BACKGROUND: Recent evidence has shown that individuals with acute anorexia nervosa and those recovered have aberrant physiological responses to rewarding stimuli. We hypothesized that women recovered from anorexia nervosa would show aberrant neural responses to both rewarding and aversive disorder-relevant stimuli. METHODS: Using functional magnetic resonance imaging (fMRI), the neural response to the sight and flavor of chocolate, and their combination, in 15 women recovered from restricting-type anorexia nervosa and 16 healthy control subjects matched for age and body mass index was investigated. The neural response to a control aversive condition, consisting of the sight of moldy strawberries and a corresponding unpleasant taste, was also measured. Participants simultaneously recorded subjective ratings of "pleasantness," "intensity," and "wanting." RESULTS: Despite no differences between the groups in subjective ratings, individuals recovered from anorexia nervosa showed increased neural response to the pleasant chocolate taste in the ventral striatum and pleasant chocolate sight in the occipital cortex. The recovered participants also showed increased neural response to the aversive strawberry taste in the insula and putamen and to the aversive strawberry sight in the anterior cingulate cortex and caudate. CONCLUSIONS: Individuals recovered from anorexia nervosa have increased neural responses to both rewarding and aversive food stimuli. These findings suggest that even after recovery, women with anorexia nervosa have increased salience attribution to food stimuli. These results aid our neurobiological understanding and support the view that the neural response to reward may constitute a neural biomarker for anorexia nervosa.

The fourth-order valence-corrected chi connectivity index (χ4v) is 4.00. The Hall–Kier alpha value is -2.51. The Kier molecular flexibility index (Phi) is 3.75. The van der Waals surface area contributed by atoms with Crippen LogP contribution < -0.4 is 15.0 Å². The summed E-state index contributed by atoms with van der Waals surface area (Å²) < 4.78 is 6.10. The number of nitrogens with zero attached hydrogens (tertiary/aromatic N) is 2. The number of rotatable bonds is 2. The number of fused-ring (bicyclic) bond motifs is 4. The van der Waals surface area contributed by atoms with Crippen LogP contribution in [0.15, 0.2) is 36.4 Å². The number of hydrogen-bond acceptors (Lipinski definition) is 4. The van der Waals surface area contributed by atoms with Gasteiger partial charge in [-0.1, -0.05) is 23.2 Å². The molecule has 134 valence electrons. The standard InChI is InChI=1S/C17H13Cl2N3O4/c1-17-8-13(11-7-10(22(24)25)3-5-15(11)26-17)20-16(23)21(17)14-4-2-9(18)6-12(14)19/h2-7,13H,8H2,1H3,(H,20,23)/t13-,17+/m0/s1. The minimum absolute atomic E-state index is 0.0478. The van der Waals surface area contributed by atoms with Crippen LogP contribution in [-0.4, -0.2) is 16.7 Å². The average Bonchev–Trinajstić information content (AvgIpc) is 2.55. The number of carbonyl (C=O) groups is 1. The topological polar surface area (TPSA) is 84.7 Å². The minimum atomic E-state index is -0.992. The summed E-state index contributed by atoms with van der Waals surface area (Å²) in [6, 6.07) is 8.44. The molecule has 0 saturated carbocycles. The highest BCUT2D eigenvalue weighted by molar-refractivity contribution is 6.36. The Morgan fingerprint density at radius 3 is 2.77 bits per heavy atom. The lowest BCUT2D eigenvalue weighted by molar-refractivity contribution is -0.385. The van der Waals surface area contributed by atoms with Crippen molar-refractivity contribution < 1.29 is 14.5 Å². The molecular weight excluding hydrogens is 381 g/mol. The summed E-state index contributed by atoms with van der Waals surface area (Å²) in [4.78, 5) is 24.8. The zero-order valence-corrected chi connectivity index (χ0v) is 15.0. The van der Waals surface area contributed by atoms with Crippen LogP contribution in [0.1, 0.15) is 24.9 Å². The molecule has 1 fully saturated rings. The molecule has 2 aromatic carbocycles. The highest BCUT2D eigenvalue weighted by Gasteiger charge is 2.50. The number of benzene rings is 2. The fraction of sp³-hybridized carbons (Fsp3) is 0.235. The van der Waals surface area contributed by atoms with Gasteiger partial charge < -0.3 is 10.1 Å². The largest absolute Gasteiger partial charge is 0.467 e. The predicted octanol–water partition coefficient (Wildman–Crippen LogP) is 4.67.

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Adult Anorexia Nervosa/*physiopathology Brain/*physiopathology Brain Mapping/methods/*psychology Case-Control Studies Corpus Striatum/*physiopathology Female Humans Magnetic Resonance Imaging/methods/psychology Reinforcement (Psychology) Self Report Taste Perception/physiology Visual Perception/physiology